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  1. #1
    Mid
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    Lessons for Thailand from schools across Reading and Wokingham

    Lessons for Thailand from schools across Reading and Wokingham
    3 Oct 2013

    Schools in this country might work in partnership with underperforming Thai schools in order to improve education for thousands of students


    Professor Chennarong Pornrungroj, third from left, with The Holt School headteacher Suzanne Richards, Queen Anne’s School deputy head Nicky Coombs, CfBT chief executive Steve Munby, The Piggott School headteacher Hilary Winter, and Ashley Robson, headteacher of Reading School

    A senior education figure from Thailand learnt some lessons from teachers of some of the town’s best performing schools when he visited Reading.

    Chief inspector of schools Professor Chennarong Pornrungroj was invited to attend an event hosted by the Reading-based charity CfBt Education Trust in Queen’s Road.

    He and a delegation of colleagues from the Thai Office for National Education Standards and Quality Assessment (ONESQA) met headteachers of Reading School, Queen Anne’s School in Caversham, The Piggott School in Wargrave and The Holt School in Wokingham.

    They discussed how schools in this country might work in partnership with underperforming Thai schools in order to improve education for thousands of students.

    Prof Chennarong said: “We are keen to explore partnerships with excellent schools in the UK.

    “We already have a programme in Thailand that links good schools with other schools. Now I would like to explore a Thailand-UK connection.”

    Representatives from other well-respected British educational organisations and institutions also took part in the meeting, including TeachFirst, the Institute of Education, University of Oxford, the British Council and ARK Schools.

    The meeting was also a chance for a wider discussion about partnership between CfBT and the government of Thailand.

    The trust works in collaboration with ONESQA assessing the quality of private schools across Thailand and awarding the best schools the International School Quality Mark, which is CfBT’s recognised school accreditation system for schools offering international curriculum worldwide.

    It was also an opportunity for ONESQA to find out how CfBT can further support the development of school inspection and improvement both in Thailand and other parts of South East Asia.

    Tony McAleavy, education director at CfBT, said: “CfBT works in close collaboration with ONESQA in Thailand and it was a pleasure to welcome Professor Chennarong and colleagues to Reading to learn from local school leaders about best practice in improving education and outcomes for children and young people.

    “The UK is well known worldwide for having a high-performing education system and CfBT actively works with international clients to facilitate learning from the best of British to develop and build on their own first-class systems for the benefit of learners.”

    getreading.co.uk

  2. #2
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    Unless the schools are going to be run & staffed by the English professionals, nothing will change.

  3. #3
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    Quote Originally Posted by Mid
    A senior education figure from Thailand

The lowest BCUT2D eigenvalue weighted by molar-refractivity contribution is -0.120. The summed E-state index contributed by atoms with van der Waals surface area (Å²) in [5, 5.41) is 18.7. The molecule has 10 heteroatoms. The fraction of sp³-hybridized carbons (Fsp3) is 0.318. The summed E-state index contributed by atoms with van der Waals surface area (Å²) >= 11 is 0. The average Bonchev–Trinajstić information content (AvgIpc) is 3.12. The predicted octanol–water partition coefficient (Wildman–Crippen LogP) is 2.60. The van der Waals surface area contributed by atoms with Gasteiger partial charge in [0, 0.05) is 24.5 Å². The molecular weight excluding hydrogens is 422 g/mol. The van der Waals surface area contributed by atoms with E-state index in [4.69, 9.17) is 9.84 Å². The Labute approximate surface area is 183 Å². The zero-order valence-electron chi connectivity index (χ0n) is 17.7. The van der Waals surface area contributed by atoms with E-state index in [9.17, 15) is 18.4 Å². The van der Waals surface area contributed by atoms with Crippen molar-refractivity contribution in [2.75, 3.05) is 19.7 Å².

Quote Originally Posted by Mid
    Chief inspector of schools Professor Chennarong Pornrungroj
    ???

    Professor of what? Professor where?

  4. #4
    Mid
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    Quote Originally Posted by Bettyboo
    Professor of what? Professor where?
    Good Question to which Google does not know the answer ....................

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    The teacher at the local high school out here in the boonies went to England on a trip last year with this or some other program. He really didn't need to waste money to go there when the schools in Bangkok are so much better. These trips for lower level teachers or MOE staff are just about traveling and seeing the world. Everything they could want to know is already known or easily found somewhere online or in Thailand. The school heads and higher ups in education at the lower levels are mostly just a bunch of lazy and often corrupt dirtbags who focus on the money rather than the problem. They spend their time building buildings so they can get kickbacks from the builders and suppliers. Education is not important and hasn't been forever for most school heads. They could improve the programs but they don't. They should be at the schools walking around the campuses dealing with problems but they are going to meetings and 'seminars' off campus in the bigger cities all the time. The head here was absent about 4 out of 5 days a week. He's willing to leave the school but only when he can get into a school with more students or opportunity from what I hear. Personally, I wish the Bangkok-appointed twat would just die for the sake of a chance for change. Bangkok's MOE is full of ignorance and corruption.

    How can England help Thailand when Thailand's teachers are having others do their Masters degree homework and papers? It's comical.


    The Brit educators might also just want an excuse to go the land of fun and sun because they can't be serious about changing anything here. The Brits already working in Thai schools know enough about the problems. Those in England should just tell them to listen to the opinions of their foreign staff. It would save a lot of time and money but that won't happen because the chance for travel and exotic places beckons.

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